FRESH designs have been drawn up to turn an 18th century home into a boutique hotel.
The plans for The Castle, in Castle Eden, show how it could transformed in to a 10-bedroom hotel, and could prove to be the saviour of the Grade II listed building.
The latest scheme follows on from a similar project turned down earlier this year by Durham County Council, after it attracted more than 60 letters of objection from residents.
Councillors rejected the idea on the grounds a hotel would generate too much activity in the rural and residential area, and have an adverse impact on neighbours, roads and drainage problems.
The new plan has already attracted letters from about a dozen people from the village and nearby Peterlee, with all but two in support of it, as they say it would bring jobs and much-needed accommodation to the area.
A report by town planners England and Lyle ,on behalf of The Castle Eden Partnership, states it could bring in tourists and give the area an economic boost.
Its restaurant would source supplies locally, and visitors would help to support the area’s shops, pubs, services and attractions.
The statement said: “The Castle currently forms a substantial private dwelling and there are significant costs associated with the general maintenance and upkeep of the building.
“Despite the continued efforts of the current owners, there is evidence in place throughout the building where ongoing maintenance is required and, as a result of time and financial constraints, these works have not yet been carried out.
“The establishment of a commercial venture at The Castle, in the form of the proposed hotel, would generate revenue which would enable to essential maintenance and upkeep of this nationally significant building to be undertaken far more readily than at the current time, thus ensuring that the building can be adequately maintained and safeguarded for enjoyment by this and future generations.
“There will also be a commercial requirement to maintain the building in an appropriate state of repair, as guests of the proposed hotel will not accept any issues with the physical condition of the building.”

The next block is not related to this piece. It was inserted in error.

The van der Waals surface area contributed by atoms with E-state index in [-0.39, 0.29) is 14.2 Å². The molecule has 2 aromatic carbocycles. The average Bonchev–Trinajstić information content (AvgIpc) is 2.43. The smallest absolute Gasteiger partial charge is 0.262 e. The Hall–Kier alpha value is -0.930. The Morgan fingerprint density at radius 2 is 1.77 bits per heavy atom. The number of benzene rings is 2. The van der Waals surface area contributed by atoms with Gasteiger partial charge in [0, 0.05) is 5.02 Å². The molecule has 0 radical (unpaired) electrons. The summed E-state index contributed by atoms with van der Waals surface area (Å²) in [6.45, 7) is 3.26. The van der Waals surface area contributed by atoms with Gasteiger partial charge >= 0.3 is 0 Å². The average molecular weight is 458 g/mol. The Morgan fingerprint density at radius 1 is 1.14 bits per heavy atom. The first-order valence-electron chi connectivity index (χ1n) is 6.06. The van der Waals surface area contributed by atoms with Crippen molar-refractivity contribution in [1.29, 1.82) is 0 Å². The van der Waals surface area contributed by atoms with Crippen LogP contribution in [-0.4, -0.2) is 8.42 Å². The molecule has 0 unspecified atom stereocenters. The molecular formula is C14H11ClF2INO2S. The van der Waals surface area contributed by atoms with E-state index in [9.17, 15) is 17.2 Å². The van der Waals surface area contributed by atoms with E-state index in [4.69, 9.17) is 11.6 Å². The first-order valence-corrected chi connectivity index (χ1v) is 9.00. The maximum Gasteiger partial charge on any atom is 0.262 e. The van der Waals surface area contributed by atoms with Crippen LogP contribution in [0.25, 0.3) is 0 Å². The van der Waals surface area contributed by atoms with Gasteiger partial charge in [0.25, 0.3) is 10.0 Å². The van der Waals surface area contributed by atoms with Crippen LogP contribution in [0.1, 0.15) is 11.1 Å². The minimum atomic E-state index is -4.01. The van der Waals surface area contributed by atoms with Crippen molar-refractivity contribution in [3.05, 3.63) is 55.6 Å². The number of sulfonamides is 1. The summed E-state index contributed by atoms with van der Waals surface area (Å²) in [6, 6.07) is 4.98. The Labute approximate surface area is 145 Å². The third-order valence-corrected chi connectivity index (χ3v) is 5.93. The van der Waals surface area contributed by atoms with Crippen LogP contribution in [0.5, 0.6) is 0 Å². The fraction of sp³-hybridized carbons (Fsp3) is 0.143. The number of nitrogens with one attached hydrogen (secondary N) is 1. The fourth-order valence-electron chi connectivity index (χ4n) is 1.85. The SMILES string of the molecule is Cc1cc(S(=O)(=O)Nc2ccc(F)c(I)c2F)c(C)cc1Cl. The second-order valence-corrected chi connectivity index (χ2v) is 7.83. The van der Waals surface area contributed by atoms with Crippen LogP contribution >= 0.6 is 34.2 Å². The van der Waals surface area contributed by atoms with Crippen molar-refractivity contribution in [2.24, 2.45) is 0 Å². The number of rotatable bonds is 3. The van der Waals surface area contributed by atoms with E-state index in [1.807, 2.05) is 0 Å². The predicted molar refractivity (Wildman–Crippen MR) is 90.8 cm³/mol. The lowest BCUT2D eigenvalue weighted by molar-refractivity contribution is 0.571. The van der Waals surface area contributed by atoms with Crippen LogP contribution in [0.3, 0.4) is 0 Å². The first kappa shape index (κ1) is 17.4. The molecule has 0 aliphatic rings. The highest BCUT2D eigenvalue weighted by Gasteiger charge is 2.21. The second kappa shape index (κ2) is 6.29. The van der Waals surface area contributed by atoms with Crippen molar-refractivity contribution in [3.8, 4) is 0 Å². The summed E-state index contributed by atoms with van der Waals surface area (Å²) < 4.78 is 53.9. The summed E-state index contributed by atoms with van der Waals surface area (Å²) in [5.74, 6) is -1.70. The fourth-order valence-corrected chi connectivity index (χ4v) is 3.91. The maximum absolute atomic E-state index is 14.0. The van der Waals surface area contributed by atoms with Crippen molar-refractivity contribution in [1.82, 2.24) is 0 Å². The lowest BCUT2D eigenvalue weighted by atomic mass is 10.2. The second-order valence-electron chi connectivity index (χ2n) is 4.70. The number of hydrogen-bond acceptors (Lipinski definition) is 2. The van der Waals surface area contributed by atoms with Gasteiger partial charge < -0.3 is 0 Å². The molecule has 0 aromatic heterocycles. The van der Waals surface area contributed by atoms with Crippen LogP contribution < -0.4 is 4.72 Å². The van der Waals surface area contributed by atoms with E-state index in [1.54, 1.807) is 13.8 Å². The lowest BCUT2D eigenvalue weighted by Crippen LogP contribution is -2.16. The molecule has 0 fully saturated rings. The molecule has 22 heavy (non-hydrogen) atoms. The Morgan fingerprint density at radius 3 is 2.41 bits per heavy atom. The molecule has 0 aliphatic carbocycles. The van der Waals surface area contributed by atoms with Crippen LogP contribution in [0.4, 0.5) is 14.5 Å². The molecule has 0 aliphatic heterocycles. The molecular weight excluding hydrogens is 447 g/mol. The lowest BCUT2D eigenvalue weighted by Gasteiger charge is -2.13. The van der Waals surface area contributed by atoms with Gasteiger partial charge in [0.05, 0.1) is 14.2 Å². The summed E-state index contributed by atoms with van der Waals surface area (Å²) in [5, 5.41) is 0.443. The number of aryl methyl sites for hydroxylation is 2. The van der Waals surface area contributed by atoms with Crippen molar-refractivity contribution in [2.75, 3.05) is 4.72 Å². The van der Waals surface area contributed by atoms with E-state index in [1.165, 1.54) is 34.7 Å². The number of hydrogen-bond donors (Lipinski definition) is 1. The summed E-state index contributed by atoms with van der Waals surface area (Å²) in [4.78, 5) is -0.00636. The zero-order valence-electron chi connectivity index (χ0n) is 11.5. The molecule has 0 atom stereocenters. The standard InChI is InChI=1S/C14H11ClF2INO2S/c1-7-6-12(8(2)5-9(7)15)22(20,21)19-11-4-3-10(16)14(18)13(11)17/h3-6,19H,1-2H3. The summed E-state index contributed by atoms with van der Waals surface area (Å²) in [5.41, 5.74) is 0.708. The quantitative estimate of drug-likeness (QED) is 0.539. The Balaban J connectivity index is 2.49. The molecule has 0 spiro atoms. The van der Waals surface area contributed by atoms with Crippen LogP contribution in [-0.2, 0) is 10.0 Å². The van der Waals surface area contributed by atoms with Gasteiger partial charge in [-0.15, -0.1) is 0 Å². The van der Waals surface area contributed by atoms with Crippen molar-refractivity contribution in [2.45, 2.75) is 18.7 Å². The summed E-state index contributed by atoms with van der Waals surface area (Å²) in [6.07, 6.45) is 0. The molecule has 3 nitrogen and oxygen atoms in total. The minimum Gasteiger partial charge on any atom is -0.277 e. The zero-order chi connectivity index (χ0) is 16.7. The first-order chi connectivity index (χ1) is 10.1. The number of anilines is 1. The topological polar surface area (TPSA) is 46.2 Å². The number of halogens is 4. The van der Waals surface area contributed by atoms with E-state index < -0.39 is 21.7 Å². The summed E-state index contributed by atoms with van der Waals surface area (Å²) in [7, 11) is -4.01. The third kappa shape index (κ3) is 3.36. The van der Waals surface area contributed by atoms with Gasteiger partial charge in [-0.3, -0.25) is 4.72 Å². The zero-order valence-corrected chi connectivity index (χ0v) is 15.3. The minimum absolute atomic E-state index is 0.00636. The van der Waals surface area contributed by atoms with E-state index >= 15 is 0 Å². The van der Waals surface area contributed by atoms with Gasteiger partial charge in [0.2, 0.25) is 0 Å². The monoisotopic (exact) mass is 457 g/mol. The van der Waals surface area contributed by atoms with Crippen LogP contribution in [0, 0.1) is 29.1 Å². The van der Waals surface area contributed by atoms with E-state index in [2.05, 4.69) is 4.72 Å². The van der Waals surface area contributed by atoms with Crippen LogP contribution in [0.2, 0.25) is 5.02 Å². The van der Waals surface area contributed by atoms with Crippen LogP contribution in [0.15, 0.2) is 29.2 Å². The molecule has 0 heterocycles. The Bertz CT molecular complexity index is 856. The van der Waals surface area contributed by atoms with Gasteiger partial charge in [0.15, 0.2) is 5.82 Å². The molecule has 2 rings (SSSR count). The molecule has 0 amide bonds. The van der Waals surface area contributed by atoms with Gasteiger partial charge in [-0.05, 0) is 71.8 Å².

The plans also suggest improvements to the junction on the B1281, which has caused concern to objectors.
And the owners are sure the building and woodland would screen off noise from events such as weddings.
No external changes would be made, but the owners want to put in a gravel parking area to allow for disabled parking and install a lift inside, with internal walls to be moved and blocked to create bedrooms, a new kitchen and other areas.
The interior of the three-storey building is neo-classical in design and includes a central hall leading to a oval saloon and several mid-18th century chimney pieces in addition to contemporary features.
The decision on the plan has been delegated to a planning officer.
THE land where house stands is close to the site of a medieval moated castle, detailed in documents dating back to the 12th century.
It was declared a scheduled monument after it was revealed in excavations carried out in the 1970s.
The home was built in 1765 by Rowland Burdon, a wealthy merchant, and designed by Newcastle-based William Newton.
Its architecture features include an embattled parapet and square coroner turrets.
A palm house was built in the 1860s at the front to house exotic plans, with a north wing added in the 1890s.
From 1947 to 1967, it was the regional offices of the National Coal Board, but after its staff were relocated it fell in to a state of disrepair, then sold to a private owner in 1979.
Although some work was carried out it stood largely empty until the late 1990s, when it was sold again and restoration carried out and it became a single house.
Permission was also granted to convert courtyard buildings to the north of the house in to four homes.